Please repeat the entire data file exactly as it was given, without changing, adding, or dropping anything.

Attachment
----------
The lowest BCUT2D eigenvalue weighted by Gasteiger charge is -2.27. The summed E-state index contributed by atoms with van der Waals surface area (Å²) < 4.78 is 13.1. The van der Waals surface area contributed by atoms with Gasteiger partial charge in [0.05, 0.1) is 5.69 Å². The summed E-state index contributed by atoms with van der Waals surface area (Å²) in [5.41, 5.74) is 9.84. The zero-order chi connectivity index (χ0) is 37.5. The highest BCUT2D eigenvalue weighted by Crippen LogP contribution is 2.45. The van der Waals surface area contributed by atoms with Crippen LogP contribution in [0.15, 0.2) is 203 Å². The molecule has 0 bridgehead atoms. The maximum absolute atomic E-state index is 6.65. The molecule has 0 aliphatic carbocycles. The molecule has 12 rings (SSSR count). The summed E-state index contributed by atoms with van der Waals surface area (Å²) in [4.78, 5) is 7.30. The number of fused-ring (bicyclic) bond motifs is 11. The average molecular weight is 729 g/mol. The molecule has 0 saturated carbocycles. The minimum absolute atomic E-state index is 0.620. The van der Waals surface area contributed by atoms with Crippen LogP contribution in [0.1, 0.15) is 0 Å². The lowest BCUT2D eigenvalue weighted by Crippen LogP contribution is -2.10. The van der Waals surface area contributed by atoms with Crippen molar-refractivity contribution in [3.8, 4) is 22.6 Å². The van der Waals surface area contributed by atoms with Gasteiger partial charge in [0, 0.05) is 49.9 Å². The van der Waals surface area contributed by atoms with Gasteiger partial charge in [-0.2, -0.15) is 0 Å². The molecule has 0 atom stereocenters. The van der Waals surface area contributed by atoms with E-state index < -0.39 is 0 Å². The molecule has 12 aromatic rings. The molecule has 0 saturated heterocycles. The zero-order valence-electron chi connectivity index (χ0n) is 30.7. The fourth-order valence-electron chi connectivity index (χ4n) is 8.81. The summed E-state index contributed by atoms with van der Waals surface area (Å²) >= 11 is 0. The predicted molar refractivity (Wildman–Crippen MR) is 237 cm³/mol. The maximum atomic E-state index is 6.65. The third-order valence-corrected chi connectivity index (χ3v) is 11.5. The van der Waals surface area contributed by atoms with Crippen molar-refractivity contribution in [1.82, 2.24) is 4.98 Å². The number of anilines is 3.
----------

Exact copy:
The lowest BCUT2D eigenvalue weighted by Gasteiger charge is -2.27. The summed E-state index contributed by atoms with van der Waals surface area (Å²) < 4.78 is 13.1. The van der Waals surface area contributed by atoms with Gasteiger partial charge in [0.05, 0.1) is 5.69 Å². The summed E-state index contributed by atoms with van der Waals surface area (Å²) in [5.41, 5.74) is 9.84. The zero-order chi connectivity index (χ0) is 37.5. The highest BCUT2D eigenvalue weighted by Crippen LogP contribution is 2.45. The van der Waals surface area contributed by atoms with Crippen LogP contribution in [0.15, 0.2) is 203 Å². The molecule has 0 bridgehead atoms. The maximum absolute atomic E-state index is 6.65. The molecule has 0 aliphatic carbocycles. The molecule has 12 rings (SSSR count). The summed E-state index contributed by atoms with van der Waals surface area (Å²) in [4.78, 5) is 7.30. The number of fused-ring (bicyclic) bond motifs is 11. The average molecular weight is 729 g/mol. The molecule has 0 saturated carbocycles. The minimum absolute atomic E-state index is 0.620. The van der Waals surface area contributed by atoms with Crippen LogP contribution in [0.1, 0.15) is 0 Å². The lowest BCUT2D eigenvalue weighted by Crippen LogP contribution is -2.10. The van der Waals surface area contributed by atoms with Crippen molar-refractivity contribution in [3.8, 4) is 22.6 Å². The van der Waals surface area contributed by atoms with Gasteiger partial charge in [0, 0.05) is 49.9 Å². The van der Waals surface area contributed by atoms with Gasteiger partial charge in [-0.2, -0.15) is 0 Å². The molecule has 0 atom stereocenters. The van der Waals surface area contributed by atoms with E-state index < -0.39 is 0 Å². The molecule has 12 aromatic rings. The molecule has 0 saturated heterocycles. The zero-order valence-electron chi connectivity index (χ0n) is 30.7. The fourth-order valence-electron chi connectivity index (χ4n) is 8.81. The summed E-state index contributed by atoms with van der Waals surface area (Å²) >= 11 is 0. The predicted molar refractivity (Wildman–Crippen MR) is 237 cm³/mol. The maximum atomic E-state index is 6.65. The third-order valence-corrected chi connectivity index (χ3v) is 11.5. The van der Waals surface area contributed by atoms with Crippen molar-refractivity contribution in [1.82, 2.24) is 4.98 Å². The number of anilines is 3.